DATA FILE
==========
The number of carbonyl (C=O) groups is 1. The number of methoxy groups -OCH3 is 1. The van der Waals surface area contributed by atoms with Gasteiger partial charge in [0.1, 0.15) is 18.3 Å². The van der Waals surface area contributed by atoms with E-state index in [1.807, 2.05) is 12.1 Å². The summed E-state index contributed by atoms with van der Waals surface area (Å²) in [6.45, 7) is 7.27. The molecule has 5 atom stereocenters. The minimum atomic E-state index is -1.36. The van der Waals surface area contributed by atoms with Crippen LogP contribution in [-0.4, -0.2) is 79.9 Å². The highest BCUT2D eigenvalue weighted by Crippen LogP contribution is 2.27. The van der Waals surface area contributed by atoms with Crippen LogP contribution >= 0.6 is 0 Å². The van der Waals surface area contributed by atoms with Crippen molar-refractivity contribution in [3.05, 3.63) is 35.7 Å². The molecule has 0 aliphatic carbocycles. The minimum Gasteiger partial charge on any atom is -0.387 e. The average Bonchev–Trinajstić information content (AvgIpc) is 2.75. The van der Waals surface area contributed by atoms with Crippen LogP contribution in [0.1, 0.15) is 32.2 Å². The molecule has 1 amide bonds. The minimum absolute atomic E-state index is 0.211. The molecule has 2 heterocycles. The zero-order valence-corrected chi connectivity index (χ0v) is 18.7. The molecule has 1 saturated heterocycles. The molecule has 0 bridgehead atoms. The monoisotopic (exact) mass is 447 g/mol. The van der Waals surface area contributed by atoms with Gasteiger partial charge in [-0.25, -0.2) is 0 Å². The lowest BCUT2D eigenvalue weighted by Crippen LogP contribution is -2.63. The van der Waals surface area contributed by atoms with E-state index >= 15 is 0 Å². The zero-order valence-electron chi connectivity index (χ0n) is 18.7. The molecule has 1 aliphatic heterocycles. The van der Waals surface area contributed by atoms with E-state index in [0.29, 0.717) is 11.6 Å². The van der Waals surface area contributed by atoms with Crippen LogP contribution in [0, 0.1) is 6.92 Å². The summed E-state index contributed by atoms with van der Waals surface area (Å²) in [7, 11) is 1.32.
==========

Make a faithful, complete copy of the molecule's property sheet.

The number of carbonyl (C=O) groups is 1. The number of methoxy groups -OCH3 is 1. The van der Waals surface area contributed by atoms with Gasteiger partial charge in [0.1, 0.15) is 18.3 Å². The van der Waals surface area contributed by atoms with E-state index in [1.807, 2.05) is 12.1 Å². The summed E-state index contributed by atoms with van der Waals surface area (Å²) in [6.45, 7) is 7.27. The molecule has 5 atom stereocenters. The minimum atomic E-state index is -1.36. The van der Waals surface area contributed by atoms with Crippen LogP contribution in [-0.4, -0.2) is 79.9 Å². The highest BCUT2D eigenvalue weighted by Crippen LogP contribution is 2.27. The van der Waals surface area contributed by atoms with Crippen LogP contribution >= 0.6 is 0 Å². The van der Waals surface area contributed by atoms with Crippen molar-refractivity contribution in [3.05, 3.63) is 35.7 Å². The molecule has 0 aliphatic carbocycles. The minimum Gasteiger partial charge on any atom is -0.387 e. The average Bonchev–Trinajstić information content (AvgIpc) is 2.75. The van der Waals surface area contributed by atoms with Crippen LogP contribution in [0.1, 0.15) is 32.2 Å². The molecule has 1 amide bonds. The minimum absolute atomic E-state index is 0.211. The molecule has 2 heterocycles. The zero-order valence-corrected chi connectivity index (χ0v) is 18.7. The molecule has 1 saturated heterocycles. The molecule has 0 bridgehead atoms. The monoisotopic (exact) mass is 447 g/mol. The van der Waals surface area contributed by atoms with Gasteiger partial charge in [-0.25, -0.2) is 0 Å². The lowest BCUT2D eigenvalue weighted by Crippen LogP contribution is -2.63. The van der Waals surface area contributed by atoms with E-state index >= 15 is 0 Å². The zero-order valence-electron chi connectivity index (χ0n) is 18.7. The molecule has 1 aliphatic heterocycles. The van der Waals surface area contributed by atoms with E-state index in [0.29, 0.717) is 11.6 Å². The van der Waals surface area contributed by atoms with Crippen LogP contribution in [0, 0.1) is 6.92 Å². The summed E-state index contributed by atoms with van der Waals surface area (Å²) in [7, 11) is 1.32.